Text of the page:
John Miglautsch

Marketing Sustainably: A blog posting questions, opportunities, concerns and observations on sustainability in marketing. Chet Dalzell has 25 years of public relations management and expertise in service to leading brands in consumer, donor, patient and business-to-business markets, and in the field of integrated marketing. He serves on the ANA International ECHO Awards Board of Governors, as an adviser to the Direct Marketing Club of New York, and is senior director, communications and industry relations, with the Digital Advertising Alliance. Chet loves UConn Basketball (men's and women's) and Nebraska Football (that's just men, at this point), too! 

By Hallie Mummert Data mining initiatives are all the rage these days, especially modeling and clustering. These analytical processes can provide tremendous insight into which customers are most/least profitable and how to identify others like them; which products sell best; and which channels deliver a strong return on investment. That is, they can if your database is clean enough, complete enough, and updated enough to give you reliable information. According to a white paper titled "Data Quality: A Problem and an Approach" by Javed Beg and Shadab Hussain of data warehousing firm Wipro Technologies, on average, 15 percent of the data in a U.S.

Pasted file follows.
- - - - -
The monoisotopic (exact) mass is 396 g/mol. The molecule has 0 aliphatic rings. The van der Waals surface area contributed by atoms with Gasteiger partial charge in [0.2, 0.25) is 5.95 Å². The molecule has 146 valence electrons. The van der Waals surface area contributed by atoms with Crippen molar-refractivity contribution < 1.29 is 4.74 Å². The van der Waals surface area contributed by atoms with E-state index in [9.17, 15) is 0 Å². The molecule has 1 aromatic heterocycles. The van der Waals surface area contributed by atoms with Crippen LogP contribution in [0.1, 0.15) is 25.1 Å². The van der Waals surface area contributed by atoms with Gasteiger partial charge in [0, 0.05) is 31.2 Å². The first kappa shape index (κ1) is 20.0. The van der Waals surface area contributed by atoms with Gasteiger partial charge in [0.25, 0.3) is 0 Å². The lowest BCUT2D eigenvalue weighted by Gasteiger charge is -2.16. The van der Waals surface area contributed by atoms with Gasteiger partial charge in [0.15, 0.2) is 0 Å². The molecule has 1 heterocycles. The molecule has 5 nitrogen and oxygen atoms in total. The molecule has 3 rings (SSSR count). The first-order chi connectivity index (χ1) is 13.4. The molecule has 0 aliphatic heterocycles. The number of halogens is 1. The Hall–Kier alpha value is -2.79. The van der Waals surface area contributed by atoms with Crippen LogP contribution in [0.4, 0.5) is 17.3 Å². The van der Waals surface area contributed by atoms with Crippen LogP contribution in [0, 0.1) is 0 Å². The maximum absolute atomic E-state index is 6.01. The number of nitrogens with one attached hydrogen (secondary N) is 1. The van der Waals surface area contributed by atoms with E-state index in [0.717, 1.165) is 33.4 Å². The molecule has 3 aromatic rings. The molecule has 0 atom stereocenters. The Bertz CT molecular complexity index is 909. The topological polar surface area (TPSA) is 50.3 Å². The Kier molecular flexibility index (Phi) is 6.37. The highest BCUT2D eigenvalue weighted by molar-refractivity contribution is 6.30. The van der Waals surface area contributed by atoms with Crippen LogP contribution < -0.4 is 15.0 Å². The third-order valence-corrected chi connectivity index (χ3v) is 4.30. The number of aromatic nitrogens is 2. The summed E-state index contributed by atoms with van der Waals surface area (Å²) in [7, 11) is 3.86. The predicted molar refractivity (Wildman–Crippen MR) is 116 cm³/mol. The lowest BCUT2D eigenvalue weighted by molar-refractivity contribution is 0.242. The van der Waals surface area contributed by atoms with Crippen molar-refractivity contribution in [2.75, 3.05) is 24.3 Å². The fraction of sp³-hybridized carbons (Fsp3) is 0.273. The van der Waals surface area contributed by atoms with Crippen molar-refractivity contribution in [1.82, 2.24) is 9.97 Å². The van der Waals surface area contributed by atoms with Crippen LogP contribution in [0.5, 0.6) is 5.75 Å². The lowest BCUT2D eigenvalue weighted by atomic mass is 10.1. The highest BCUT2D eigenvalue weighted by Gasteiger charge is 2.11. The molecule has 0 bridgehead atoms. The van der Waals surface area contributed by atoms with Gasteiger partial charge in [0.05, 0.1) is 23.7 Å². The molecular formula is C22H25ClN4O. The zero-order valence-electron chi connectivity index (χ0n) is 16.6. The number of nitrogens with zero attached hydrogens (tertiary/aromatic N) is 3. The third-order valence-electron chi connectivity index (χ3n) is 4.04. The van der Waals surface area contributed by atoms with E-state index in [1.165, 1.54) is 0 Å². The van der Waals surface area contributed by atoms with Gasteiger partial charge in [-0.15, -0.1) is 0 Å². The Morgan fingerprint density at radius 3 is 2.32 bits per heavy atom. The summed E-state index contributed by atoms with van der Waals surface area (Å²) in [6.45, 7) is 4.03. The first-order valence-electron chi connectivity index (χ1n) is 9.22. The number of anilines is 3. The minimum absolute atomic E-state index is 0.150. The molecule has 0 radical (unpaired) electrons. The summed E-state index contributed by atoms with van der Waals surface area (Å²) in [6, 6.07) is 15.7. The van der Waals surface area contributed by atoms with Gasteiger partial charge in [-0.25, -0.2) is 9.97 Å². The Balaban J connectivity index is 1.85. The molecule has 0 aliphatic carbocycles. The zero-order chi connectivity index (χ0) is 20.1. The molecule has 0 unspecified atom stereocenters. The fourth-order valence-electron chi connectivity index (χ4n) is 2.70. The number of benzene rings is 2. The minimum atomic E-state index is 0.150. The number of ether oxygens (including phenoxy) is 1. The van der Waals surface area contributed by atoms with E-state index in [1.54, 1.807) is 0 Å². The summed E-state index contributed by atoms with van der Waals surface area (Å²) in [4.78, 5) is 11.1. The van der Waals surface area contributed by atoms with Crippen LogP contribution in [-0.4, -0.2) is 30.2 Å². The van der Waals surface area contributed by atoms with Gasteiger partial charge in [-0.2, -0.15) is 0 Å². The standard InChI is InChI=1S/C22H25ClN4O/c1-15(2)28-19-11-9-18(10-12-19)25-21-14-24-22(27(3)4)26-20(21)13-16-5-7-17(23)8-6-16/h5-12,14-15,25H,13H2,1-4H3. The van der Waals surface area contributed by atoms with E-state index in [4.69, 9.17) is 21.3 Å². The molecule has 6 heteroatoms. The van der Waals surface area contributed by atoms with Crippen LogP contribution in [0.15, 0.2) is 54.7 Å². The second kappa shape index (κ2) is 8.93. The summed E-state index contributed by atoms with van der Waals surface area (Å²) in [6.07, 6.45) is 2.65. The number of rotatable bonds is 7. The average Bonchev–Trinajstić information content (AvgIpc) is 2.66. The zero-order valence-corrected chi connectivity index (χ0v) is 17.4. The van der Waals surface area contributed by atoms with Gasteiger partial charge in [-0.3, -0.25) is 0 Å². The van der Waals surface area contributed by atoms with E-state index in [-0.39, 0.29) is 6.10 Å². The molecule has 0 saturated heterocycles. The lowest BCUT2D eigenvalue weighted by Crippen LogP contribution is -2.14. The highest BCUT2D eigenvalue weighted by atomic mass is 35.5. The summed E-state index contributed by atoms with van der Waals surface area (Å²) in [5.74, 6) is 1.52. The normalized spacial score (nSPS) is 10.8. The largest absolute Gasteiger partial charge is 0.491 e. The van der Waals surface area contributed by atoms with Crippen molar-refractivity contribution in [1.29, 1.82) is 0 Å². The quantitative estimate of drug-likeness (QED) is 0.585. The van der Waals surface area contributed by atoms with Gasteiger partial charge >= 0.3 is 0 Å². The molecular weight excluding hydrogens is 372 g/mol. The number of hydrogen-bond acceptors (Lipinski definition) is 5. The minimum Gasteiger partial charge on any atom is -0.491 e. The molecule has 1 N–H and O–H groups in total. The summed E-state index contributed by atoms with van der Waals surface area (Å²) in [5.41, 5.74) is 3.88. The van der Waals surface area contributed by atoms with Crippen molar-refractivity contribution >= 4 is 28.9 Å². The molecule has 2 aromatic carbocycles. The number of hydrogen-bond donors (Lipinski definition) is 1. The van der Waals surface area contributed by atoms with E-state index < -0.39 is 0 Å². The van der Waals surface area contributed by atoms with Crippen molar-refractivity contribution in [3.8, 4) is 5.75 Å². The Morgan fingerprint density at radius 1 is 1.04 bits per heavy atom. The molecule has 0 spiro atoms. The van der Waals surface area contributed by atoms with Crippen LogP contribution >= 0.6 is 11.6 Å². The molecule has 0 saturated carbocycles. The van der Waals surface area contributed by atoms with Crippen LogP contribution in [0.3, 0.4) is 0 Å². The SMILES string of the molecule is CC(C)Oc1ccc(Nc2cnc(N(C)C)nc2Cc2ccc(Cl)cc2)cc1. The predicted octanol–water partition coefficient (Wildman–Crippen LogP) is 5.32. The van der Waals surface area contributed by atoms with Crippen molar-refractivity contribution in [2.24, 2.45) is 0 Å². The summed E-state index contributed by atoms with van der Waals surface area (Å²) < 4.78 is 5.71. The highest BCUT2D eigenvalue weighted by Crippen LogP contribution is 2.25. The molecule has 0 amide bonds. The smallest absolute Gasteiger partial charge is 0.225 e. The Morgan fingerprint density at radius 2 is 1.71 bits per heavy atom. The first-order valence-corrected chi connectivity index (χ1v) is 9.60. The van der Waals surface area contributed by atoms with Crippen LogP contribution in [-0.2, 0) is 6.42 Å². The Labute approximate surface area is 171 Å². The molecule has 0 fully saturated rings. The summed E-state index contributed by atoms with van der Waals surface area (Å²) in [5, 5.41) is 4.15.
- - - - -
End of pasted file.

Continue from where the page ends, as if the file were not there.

By Hallie Mummert World-class direct marketing doesn't happen by accident or overnight. Companies known for their excellence in one area of business—think L.L. Bean and customer service, and ease of use, The Sharper Image and merchandising strategy—spend years and buckets of money developing processes and technologies to advance their performance levels. Of course, a large company can afford the investment high-level operations require. While medium- and small-size companies don't have deep enough pockets to compete with large companies inch for inch, they are not barred from tailoring best practices to fit the size and scope of

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